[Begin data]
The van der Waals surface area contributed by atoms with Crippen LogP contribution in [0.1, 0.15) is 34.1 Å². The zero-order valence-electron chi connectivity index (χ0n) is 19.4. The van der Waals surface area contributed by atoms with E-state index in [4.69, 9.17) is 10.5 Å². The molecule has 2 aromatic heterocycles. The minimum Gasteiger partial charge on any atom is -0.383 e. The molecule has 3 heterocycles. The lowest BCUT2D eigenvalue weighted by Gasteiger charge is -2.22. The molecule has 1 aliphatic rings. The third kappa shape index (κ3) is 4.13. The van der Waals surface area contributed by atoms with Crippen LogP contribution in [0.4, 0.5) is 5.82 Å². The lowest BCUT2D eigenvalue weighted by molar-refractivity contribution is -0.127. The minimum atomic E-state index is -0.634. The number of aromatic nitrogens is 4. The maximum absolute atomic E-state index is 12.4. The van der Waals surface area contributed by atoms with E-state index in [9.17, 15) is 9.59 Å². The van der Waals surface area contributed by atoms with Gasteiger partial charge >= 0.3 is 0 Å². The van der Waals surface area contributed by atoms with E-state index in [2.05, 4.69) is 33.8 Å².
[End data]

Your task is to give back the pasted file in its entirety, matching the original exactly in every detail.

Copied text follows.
The van der Waals surface area contributed by atoms with Crippen LogP contribution in [0.1, 0.15) is 34.1 Å². The zero-order valence-electron chi connectivity index (χ0n) is 19.4. The van der Waals surface area contributed by atoms with E-state index in [4.69, 9.17) is 10.5 Å². The molecule has 2 aromatic heterocycles. The minimum Gasteiger partial charge on any atom is -0.383 e. The molecule has 3 heterocycles. The lowest BCUT2D eigenvalue weighted by Gasteiger charge is -2.22. The molecule has 1 aliphatic rings. The third kappa shape index (κ3) is 4.13. The van der Waals surface area contributed by atoms with Crippen LogP contribution in [0.4, 0.5) is 5.82 Å². The lowest BCUT2D eigenvalue weighted by molar-refractivity contribution is -0.127. The minimum atomic E-state index is -0.634. The number of aromatic nitrogens is 4. The maximum absolute atomic E-state index is 12.4. The van der Waals surface area contributed by atoms with E-state index in [9.17, 15) is 9.59 Å². The van der Waals surface area contributed by atoms with Gasteiger partial charge >= 0.3 is 0 Å². The van der Waals surface area contributed by atoms with E-state index in [2.05, 4.69) is 33.8 Å².